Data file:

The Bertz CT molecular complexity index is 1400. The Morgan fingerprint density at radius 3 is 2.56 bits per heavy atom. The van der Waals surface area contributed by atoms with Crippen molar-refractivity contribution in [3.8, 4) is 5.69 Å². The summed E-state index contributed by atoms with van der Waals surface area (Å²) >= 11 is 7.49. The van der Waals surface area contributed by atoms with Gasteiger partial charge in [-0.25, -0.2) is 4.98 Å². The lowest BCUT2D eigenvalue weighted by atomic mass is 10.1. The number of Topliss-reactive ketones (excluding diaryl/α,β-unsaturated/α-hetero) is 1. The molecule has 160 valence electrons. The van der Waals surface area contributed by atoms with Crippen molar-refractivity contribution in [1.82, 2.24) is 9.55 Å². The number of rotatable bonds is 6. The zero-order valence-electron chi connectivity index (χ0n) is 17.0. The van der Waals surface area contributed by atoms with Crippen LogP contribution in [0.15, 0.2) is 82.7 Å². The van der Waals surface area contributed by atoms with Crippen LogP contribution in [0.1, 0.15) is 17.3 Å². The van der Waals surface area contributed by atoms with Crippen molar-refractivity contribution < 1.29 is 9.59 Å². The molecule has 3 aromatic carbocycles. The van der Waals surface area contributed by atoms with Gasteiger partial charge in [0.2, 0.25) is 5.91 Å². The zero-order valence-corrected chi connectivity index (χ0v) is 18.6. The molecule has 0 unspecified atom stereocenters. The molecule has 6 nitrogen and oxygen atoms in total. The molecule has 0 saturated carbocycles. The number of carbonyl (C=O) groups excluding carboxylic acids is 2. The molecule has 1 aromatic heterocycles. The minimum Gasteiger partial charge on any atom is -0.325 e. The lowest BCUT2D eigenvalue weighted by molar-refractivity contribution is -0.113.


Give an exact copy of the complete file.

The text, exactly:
The Bertz CT molecular complexity index is 1400. The Morgan fingerprint density at radius 3 is 2.56 bits per heavy atom. The van der Waals surface area contributed by atoms with Crippen molar-refractivity contribution in [3.8, 4) is 5.69 Å². The summed E-state index contributed by atoms with van der Waals surface area (Å²) >= 11 is 7.49. The van der Waals surface area contributed by atoms with Gasteiger partial charge in [-0.25, -0.2) is 4.98 Å². The lowest BCUT2D eigenvalue weighted by atomic mass is 10.1. The number of Topliss-reactive ketones (excluding diaryl/α,β-unsaturated/α-hetero) is 1. The molecule has 160 valence electrons. The van der Waals surface area contributed by atoms with Crippen molar-refractivity contribution in [1.82, 2.24) is 9.55 Å². The number of rotatable bonds is 6. The zero-order valence-electron chi connectivity index (χ0n) is 17.0. The van der Waals surface area contributed by atoms with Crippen LogP contribution in [0.15, 0.2) is 82.7 Å². The van der Waals surface area contributed by atoms with Crippen LogP contribution in [0.1, 0.15) is 17.3 Å². The van der Waals surface area contributed by atoms with Crippen molar-refractivity contribution < 1.29 is 9.59 Å². The molecule has 3 aromatic carbocycles. The van der Waals surface area contributed by atoms with Gasteiger partial charge in [0.2, 0.25) is 5.91 Å². The zero-order valence-corrected chi connectivity index (χ0v) is 18.6. The molecule has 0 unspecified atom stereocenters. The molecule has 6 nitrogen and oxygen atoms in total. The molecule has 0 saturated carbocycles. The number of carbonyl (C=O) groups excluding carboxylic acids is 2. The molecule has 1 aromatic heterocycles. The minimum Gasteiger partial charge on any atom is -0.325 e. The lowest BCUT2D eigenvalue weighted by molar-refractivity contribution is -0.113.